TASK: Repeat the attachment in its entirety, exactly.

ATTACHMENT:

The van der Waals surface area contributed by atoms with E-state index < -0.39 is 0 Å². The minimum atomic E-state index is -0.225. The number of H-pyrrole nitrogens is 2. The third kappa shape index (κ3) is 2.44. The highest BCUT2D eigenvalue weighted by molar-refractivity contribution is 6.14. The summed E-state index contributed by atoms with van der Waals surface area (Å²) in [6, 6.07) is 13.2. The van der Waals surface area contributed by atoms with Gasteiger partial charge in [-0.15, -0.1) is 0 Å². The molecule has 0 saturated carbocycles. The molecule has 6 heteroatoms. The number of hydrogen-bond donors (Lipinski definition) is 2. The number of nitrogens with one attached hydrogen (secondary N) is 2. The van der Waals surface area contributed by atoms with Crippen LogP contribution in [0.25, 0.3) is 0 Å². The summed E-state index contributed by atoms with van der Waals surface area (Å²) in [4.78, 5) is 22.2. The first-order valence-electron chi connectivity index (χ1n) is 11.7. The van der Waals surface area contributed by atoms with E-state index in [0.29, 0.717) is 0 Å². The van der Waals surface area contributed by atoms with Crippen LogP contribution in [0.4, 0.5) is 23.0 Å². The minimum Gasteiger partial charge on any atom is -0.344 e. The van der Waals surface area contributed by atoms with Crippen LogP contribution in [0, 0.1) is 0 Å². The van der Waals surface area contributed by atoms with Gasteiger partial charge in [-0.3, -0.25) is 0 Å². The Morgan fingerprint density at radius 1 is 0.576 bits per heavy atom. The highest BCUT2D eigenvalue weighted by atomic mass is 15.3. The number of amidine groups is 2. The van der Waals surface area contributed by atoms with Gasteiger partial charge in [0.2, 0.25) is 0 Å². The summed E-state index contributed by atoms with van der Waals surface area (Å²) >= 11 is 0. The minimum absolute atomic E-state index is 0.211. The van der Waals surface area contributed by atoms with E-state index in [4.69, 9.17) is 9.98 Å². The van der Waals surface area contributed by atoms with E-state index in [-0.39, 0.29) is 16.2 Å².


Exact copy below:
The van der Waals surface area contributed by atoms with E-state index < -0.39 is 0 Å². The minimum atomic E-state index is -0.225. The number of H-pyrrole nitrogens is 2. The third kappa shape index (κ3) is 2.44. The highest BCUT2D eigenvalue weighted by molar-refractivity contribution is 6.14. The summed E-state index contributed by atoms with van der Waals surface area (Å²) in [6, 6.07) is 13.2. The van der Waals surface area contributed by atoms with Gasteiger partial charge in [-0.15, -0.1) is 0 Å². The molecule has 0 saturated carbocycles. The molecule has 6 heteroatoms. The number of hydrogen-bond donors (Lipinski definition) is 2. The number of nitrogens with one attached hydrogen (secondary N) is 2. The van der Waals surface area contributed by atoms with Crippen LogP contribution in [0.25, 0.3) is 0 Å². The summed E-state index contributed by atoms with van der Waals surface area (Å²) in [4.78, 5) is 22.2. The first-order valence-electron chi connectivity index (χ1n) is 11.7. The van der Waals surface area contributed by atoms with E-state index in [0.29, 0.717) is 0 Å². The van der Waals surface area contributed by atoms with Crippen LogP contribution in [0.4, 0.5) is 23.0 Å². The minimum Gasteiger partial charge on any atom is -0.344 e. The van der Waals surface area contributed by atoms with Crippen LogP contribution in [0, 0.1) is 0 Å². The van der Waals surface area contributed by atoms with Gasteiger partial charge in [-0.3, -0.25) is 0 Å². The Morgan fingerprint density at radius 1 is 0.576 bits per heavy atom. The highest BCUT2D eigenvalue weighted by atomic mass is 15.3. The number of amidine groups is 2. The van der Waals surface area contributed by atoms with Gasteiger partial charge in [0.2, 0.25) is 0 Å². The summed E-state index contributed by atoms with van der Waals surface area (Å²) >= 11 is 0. The minimum absolute atomic E-state index is 0.211. The van der Waals surface area contributed by atoms with E-state index in [4.69, 9.17) is 9.98 Å². The van der Waals surface area contributed by atoms with E-state index in [-0.39, 0.29) is 16.2 Å².